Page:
Clamfight know there’s nothing quite like a roadtrip, and that’s why — even as they prepare to hit the studio and put the finishing touches on their second album, Volume III (out this fall on The Maple Forum) — they’re headed down south with fellow mayhem-purveyors, Rukut, for a weekend of high-watermark bastardry. If you’ve yet to do so, be sure to see these charming rapscallions in the flesh.
Killer that I get news about Maple Forum bands on the PR wire now. Here’s the update that came in:
Philadelphia-area sludge thugs Clamfight are in the thick of recording their second full-length album, VolumeIII. After a long several days of laying down track after track of their groove-laden thunder at NewJersey‘s infamous GradwellHouseStudios, the band have completed all of the rhythm tracks for the upcoming album and will return in August to hammer out the leads and vocals for the record, which will see release via The Maple Forum in the Autumn months.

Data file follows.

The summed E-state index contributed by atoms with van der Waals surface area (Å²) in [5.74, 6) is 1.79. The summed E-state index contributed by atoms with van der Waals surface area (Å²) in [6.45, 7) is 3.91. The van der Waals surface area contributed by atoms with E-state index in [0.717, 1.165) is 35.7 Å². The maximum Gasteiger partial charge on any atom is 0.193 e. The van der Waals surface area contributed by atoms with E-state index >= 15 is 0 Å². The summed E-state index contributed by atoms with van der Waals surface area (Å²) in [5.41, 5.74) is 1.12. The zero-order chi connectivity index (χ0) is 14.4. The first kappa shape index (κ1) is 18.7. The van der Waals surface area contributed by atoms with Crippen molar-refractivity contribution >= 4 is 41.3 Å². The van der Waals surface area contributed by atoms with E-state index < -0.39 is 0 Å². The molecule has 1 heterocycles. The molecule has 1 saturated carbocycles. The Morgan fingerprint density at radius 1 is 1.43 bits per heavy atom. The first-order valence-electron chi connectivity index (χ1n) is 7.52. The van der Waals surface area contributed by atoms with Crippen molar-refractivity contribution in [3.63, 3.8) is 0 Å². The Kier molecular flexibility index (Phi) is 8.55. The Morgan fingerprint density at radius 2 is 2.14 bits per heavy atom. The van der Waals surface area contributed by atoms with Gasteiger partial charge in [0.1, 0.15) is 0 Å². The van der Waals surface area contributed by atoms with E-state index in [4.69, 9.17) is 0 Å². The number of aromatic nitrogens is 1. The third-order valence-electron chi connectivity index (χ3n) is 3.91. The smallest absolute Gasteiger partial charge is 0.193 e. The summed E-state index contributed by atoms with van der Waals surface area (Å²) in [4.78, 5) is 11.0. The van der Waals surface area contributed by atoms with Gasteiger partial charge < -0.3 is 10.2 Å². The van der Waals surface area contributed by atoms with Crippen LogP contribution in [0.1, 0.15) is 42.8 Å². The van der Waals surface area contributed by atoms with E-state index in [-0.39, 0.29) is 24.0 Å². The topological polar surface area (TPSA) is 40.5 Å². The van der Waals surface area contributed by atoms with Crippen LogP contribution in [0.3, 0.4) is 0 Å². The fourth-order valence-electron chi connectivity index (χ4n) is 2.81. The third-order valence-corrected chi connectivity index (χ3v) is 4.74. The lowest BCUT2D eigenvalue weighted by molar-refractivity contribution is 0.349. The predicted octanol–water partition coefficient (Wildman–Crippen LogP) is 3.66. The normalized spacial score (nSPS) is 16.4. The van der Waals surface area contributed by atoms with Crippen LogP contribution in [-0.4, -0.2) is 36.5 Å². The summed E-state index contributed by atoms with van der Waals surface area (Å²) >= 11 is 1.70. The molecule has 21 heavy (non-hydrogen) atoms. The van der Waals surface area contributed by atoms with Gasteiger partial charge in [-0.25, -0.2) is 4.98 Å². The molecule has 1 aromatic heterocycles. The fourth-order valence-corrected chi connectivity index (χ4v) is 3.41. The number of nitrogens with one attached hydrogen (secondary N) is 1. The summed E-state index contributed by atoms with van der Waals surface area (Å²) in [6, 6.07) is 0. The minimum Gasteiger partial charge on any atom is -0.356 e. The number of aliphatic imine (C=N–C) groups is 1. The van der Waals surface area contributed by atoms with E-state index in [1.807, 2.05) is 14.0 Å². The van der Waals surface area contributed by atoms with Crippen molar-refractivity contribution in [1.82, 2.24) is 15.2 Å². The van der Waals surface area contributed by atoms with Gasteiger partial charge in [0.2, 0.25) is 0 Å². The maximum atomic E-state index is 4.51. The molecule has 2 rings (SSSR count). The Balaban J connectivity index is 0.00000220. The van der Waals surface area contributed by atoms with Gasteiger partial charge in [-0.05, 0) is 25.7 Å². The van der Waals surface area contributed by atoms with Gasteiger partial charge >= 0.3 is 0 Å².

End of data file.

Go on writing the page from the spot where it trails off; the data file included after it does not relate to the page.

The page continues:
In the meantime, the crew have confirmed several new local live attacks taking place this week, as well as a quick run of the Carolinas with NewJersey-based cohorts Rukut late this month.
07/16 JR’s Bar Philadelphia, PA w/ Rukut, BlueAside, Bitchslicer
07/17 Mojo 13 Wilmington, DE w/ BlueAside, Lor, The Walking Ghost
07/29 DIVEbar Raleigh, NC w/ Rukut, The Black Tie Operation (free show!)
07/30 The House Simpsonville, SC w/ Rukut, Black Hand Throne
Posted in Label Stuff on June 1st, 2011 by H.P. Taskmaster
Even as Blackwolfgoat discs are heading out the door — you can buy yours here if you haven’t yet — the next Maple Forum release is in the works. Forum040 will be Volume III by South Jersey bashers and thrashers Clamfight, and as a fan of the band and someone who’s heard demos and rough mixes of the tracks, I can tell you straight out, it’s going to be a monster. The four-piece — guitarists Sean McKee and Joel Harris, drummer/vocalist Andy Martin and bassist Louis Koble — hit the studio on May 13 to start the recording process, and Martin was kind enough to take a couple minutes out and issue the following update on their progress.
Volume III should be out sometime this fall, if not before. Here’s what Martin had to say: